VMware Global Security Insights Report 2021
Each year, VMware releases security reports separated by region. Here are some insights from VMware’s global report (more to follow).
Working From Home Provides More Opportunities for Attackers to Strike
Some companies were more prepared than others for the changes that the COVID-19 pandemic brought to the workforce. Most were new to remote work, meaning that new platforms and accounts had to be set up, adding pressure to IT departments that now had to ensure that an entire business can operate from individual homes in a short period of time. For this reason, many businesses neglected to implement basic cybersecurity measures, such as multifactor authentication (MFA), which would require a person to input multiple forms of proof of identity before accessing an account. Knowing this, cybercriminals have had an easy time targeting individuals and businesses for a payout.
However, not all breaches or infiltrations are not due to lax security on the part of the business, but because of the increase in sophistication that has been noted in attacker tactics.
“The frequency of attacks is high, sophistication continues to evolve, and breaches are the inevitable result,” states VMware Principal Cybersecurity Strategist Rick McElroy.
Out of 3,542 surveyed, 76% of parties report that cyberattacks have increased over the past year with 78% of that 76% reporting that the increase was due to most of the workforce transitioning to remote work. As Rick McElroy stated, 79% believe that the attacks have become more sophisticated, making it more difficult for individuals and companies to seal off vulnerabilities.
Top Three Leading Breach Causes
App developers are growing more and more cautious of their security measures as a vulnerability in their applications can yield a profitable breach for a clever attacker. Last June, Microsoft applications were targeted by Russian hacking group Gamaredon. Last month, it was reported that phishing attacks targeting Microsoft Outlook users resulted in credential theft of corporate employees, usually with accounting or finance departments as the intended targets.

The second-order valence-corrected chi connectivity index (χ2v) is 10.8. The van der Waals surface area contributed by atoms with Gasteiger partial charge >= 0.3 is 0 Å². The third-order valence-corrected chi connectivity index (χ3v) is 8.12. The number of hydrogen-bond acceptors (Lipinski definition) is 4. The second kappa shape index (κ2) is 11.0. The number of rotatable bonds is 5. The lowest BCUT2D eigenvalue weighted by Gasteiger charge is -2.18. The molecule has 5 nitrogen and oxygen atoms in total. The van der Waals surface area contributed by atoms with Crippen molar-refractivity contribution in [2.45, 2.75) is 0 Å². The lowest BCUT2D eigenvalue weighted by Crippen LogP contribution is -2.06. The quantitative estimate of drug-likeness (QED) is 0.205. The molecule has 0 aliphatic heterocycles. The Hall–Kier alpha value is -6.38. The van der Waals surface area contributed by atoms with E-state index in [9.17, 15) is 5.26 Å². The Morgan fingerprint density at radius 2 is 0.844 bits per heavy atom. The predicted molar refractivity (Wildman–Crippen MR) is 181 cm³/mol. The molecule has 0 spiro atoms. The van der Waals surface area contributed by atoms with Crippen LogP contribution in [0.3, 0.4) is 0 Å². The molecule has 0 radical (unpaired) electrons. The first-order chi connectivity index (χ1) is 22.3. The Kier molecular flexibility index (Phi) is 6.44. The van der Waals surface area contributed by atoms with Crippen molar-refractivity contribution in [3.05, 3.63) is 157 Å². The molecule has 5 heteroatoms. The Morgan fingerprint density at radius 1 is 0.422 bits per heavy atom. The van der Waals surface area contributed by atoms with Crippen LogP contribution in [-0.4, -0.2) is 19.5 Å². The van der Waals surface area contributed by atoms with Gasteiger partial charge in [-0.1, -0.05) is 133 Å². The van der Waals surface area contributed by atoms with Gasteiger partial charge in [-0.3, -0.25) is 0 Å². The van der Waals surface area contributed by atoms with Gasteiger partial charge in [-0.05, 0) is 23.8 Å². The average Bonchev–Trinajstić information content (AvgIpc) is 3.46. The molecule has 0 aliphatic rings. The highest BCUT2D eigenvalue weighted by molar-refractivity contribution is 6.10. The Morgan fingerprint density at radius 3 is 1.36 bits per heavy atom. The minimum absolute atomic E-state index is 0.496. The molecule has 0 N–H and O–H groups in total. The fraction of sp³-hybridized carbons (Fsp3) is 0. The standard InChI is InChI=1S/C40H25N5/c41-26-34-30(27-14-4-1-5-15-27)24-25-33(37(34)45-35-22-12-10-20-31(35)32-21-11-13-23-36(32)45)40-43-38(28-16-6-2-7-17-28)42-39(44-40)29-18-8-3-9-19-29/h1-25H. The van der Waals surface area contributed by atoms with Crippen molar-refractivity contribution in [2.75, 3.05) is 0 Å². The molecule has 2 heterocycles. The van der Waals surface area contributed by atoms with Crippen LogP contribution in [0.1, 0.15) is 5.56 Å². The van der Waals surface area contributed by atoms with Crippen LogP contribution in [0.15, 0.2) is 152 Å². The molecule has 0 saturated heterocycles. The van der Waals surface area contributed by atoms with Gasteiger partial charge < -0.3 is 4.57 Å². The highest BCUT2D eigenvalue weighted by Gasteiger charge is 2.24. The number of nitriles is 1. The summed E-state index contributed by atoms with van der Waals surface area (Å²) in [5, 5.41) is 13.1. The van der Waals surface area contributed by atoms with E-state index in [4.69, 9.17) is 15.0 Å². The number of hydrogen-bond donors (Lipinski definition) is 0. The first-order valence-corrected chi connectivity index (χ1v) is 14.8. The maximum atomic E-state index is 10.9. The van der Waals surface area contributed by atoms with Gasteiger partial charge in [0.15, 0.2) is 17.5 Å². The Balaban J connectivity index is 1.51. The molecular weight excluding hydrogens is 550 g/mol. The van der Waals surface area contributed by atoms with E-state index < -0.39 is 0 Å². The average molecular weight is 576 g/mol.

To compensate, companies are rolling out updates as vulnerabilities are found in order to protect their users. The new global workforce has grown to be increasingly dependent on third-party applications that make remote working possible and convenient. App developers are now under equally increasing pressure to keep up with these changes and the security concerns that come with them.
Ransomware attacks have dominated headlines, most recently with the ransomware attacks on the largest U.S. pipeline earlier last month as well as an attack on Sao Paolo based meat packing corporation, JBS Foods. Ransomware is arguably the most crippling cyberattack to hit a company, as it encrypts a company’s IT systems and usually result in a partial or complete operational shutdown pending a ransom payment.
Outdated security protocols are being addressed by companies whether they have been the targets of attack or not, however the cost of training, equipment, and new hires are draining these companies’ funds as was reported by Make UK last month. Many companies cannot afford to protect themselves to the extent necessary to prevent attacks. Most must rely on incident response teams to handle situations after an attack or breach has been discovered. It seems that a cost-effective solution is necessary to make sure that companies can better prevent these infiltrations rather than deal with a costly fallout following an incident.